Media release: Wednesday, 24 October 2012
Within three years, all Australian Government agencies will be expected to save, store and manage new information electronically under a new target set by the National Archives of Australia – in order to deliver on the Government's Digital Transition Policy.
The Director-General of the National Archives of Australia, David Fricker, said by 2015 it was expected that all information that was digitally generated by agencies would be stored and managed digitally and transferred in digital formats to the Archives.
"The digital deadline we have set will be no surprise to the 200 government departments and agencies that will be required to meet it. For the last few years we have been encouraging them to make the transition from paper-based to digital information management and storage. We will continue to provide essential advice and expertise to guide agencies in managing digital information to ensure it remains accessible and usable into the future."
The National Archives' Digital Edge training program will provide government agencies with the skills and understanding about digital information management, to give them the edge as they move towards the 2015 deadline.
Mr Fricker said with the explosion in the volume and complexity of information it was simply no longer feasible, practical or cost-effective to persist with paper-based business practices and storage.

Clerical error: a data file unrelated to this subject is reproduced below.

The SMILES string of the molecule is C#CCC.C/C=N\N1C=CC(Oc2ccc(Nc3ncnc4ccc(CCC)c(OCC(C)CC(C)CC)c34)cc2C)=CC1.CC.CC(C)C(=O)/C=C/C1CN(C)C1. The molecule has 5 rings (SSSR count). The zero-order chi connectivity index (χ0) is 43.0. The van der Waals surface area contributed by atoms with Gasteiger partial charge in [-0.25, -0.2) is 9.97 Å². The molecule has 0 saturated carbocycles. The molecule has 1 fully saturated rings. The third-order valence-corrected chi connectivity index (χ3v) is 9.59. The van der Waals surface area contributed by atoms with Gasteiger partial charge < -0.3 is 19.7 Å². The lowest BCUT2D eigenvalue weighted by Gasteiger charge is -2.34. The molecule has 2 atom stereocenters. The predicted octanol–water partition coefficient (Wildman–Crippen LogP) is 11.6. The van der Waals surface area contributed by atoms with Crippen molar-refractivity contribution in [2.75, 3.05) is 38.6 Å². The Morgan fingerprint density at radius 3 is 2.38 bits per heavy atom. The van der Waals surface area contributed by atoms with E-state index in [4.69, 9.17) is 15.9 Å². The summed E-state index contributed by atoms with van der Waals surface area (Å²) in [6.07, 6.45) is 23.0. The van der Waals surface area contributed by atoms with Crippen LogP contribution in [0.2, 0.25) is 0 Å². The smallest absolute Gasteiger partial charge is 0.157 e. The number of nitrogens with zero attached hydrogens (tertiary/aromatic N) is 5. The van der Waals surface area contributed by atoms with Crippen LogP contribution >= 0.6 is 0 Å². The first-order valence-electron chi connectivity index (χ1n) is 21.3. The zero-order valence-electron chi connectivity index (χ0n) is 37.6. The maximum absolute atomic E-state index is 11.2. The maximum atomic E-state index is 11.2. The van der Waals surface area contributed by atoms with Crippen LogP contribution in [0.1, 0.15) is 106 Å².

"In 2009 it cost Australian Government agencies $220 million just to store the paper records that they already hold and of course this will only increase unless there's a concerted effort to stop creating paper records. When the Archives surveyed agencies two years ago, they estimated they would create an additional 115 shelf kilometres of paper records annually, using around 1.7 million reams of A4 paper."
Arts Minister Simon Crean said the digital transition had multiple benefits.
"By moving to a digital system we not only save on paper and storage space – we become more sustainable and it costs less – it's a win-win situation," Mr Crean said.
"Just as the internet revolutionised working practices, we will see similar benefits as digital information and systems become more readily available."
"These benefits will include better informed decision making, improved governance and accountability, more effective storage and retrieval – all accompanied by significant cost savings."
"While some people still feel the need to print information to paper 'for the record', the reality is that we live in a global,digital environment where very few documents need to be stored on paper – it is vital for government agencies to meet community expectations and embrace the shift towards a digital system."